Part 5: Binding
34. Binding--Stitching all complete? It is time to bind your quilt. Yea! We are almost finished! I like to machine stitch the binding on to the quilt and then finish it up with hand stitching.
35. Place the ends of two binding pieces right sides together as shown. Use a fabric marker to draw a line diagonally across the pieces, pin and stitch along the drawn line. Trim to ¼ inch and press. Attach a third piece in the same way. Continue joining all the pieces together—making one long piece of binding.
36. Fold the binding WRONG sides together and press along the length of the binding.
37. Leaving a 9-10 inch piece free, place the open edges of the folded binding along the edge of the quilt top—I usually start on the bottom edge of the quilt as the finish will be somewhat less obvious. Some quilters trim up the excess batting and quilt backing that extends past the quilt top right now but I really prefer to wait to do this later so that I am not battling to make sure I catch all the edges of the quilt sandwich in my stitching.
38. Using your walking foot, stitch the binding on the quilt using a ¼ seam. I do not pin this step—just place the binding along the edge as I go –sometimes adjusting a little to keep it smooth and without puckers.
39. To make a nice, neat mitered corner, stitch to ¼ inch away from the first corner. Lift your presser foot, rotate the quilt up slightly, put presser foot down and then take just a couple of stitches angled out to the corner edge. Clip your top and bottom threads.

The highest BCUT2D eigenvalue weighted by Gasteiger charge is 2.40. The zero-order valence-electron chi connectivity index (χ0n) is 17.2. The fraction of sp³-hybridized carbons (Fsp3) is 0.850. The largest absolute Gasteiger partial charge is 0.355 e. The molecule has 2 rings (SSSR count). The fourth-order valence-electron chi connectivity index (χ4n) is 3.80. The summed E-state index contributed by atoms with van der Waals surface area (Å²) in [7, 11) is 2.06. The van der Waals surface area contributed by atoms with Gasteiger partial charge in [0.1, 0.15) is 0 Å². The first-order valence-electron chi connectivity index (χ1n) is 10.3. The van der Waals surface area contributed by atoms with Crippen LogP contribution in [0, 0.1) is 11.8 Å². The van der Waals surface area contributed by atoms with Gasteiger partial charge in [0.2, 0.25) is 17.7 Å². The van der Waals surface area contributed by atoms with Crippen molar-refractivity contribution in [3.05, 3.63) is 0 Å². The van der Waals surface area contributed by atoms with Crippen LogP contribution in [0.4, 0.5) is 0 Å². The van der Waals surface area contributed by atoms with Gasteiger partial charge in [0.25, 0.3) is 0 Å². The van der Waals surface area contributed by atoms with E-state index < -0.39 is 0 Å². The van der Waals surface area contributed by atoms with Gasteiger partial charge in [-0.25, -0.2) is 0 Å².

40. Turn the quilt, fold the binding up and then down as shown, and start stitching again along the edge of the second side of the quilt. Repeat for the next three corners and sides.
41. Stop stitching at least 10 inches from where you began attaching the binding.
42. Sewing the two ends of the binding together is my very least favorite part of this because for some reason I always struggle to get it to fit evenly. I came across this neat little tool, cut Rite Bind Up, on-line and ordered one from www.quiltersparadiseesc.com I have used it several times and it is definitely helping me do a better job. It comes with great directions and pictures.
43. Press the two ends of the unsewn binding so they meet and match up.
44. Unfold the left side of the binding so the wrong side is up and using a fabric pen mark the creased edges as shown on the wrong side of the fabric. Lay the tool on top of the wrong side of the fabric as shown, matching the markings on the tool with the fabric pen lines on the fabric and cut along the angled edge. Repeat for the right side of the binding piece.
45. Sew the two ends of the binding together, right sides together in a ¼ inch seam. Check for a good fit and finish stitching the binding to the quilt. Whew, done!
46. Now trim the edges of the quilt on all four sides. Cut off the excess batting and quilt back fabric, at least ¼ inch away from stitches. Cut carefully—I position on the quilt on the ironing board so I can pull the fabric somewhat taut with my left hand as I trim with my right.
47. Now my favorite part—hand stitching the binding to the quilt back!! I know some quilters really do not like this and prefer to machine stitch the binding but for some reason I find this very relaxing to have a little hand work to do. I machine sew upstairs in my sewing room away from where my dear hubby, Pepo, usually hangs out in the downstairs den with the big TV. This is a great project to work on as I sit next to him and watch TV with him or make him carry on a “meaningful’ conversation with me. (He is rolling his eyes about now…he is not a big talker.) Anyway, I love the feeling of getting close to finishing a project and seeing what the quilt is actually going to look like. I really like to think about the person that I am making the quilt for as finish this last step.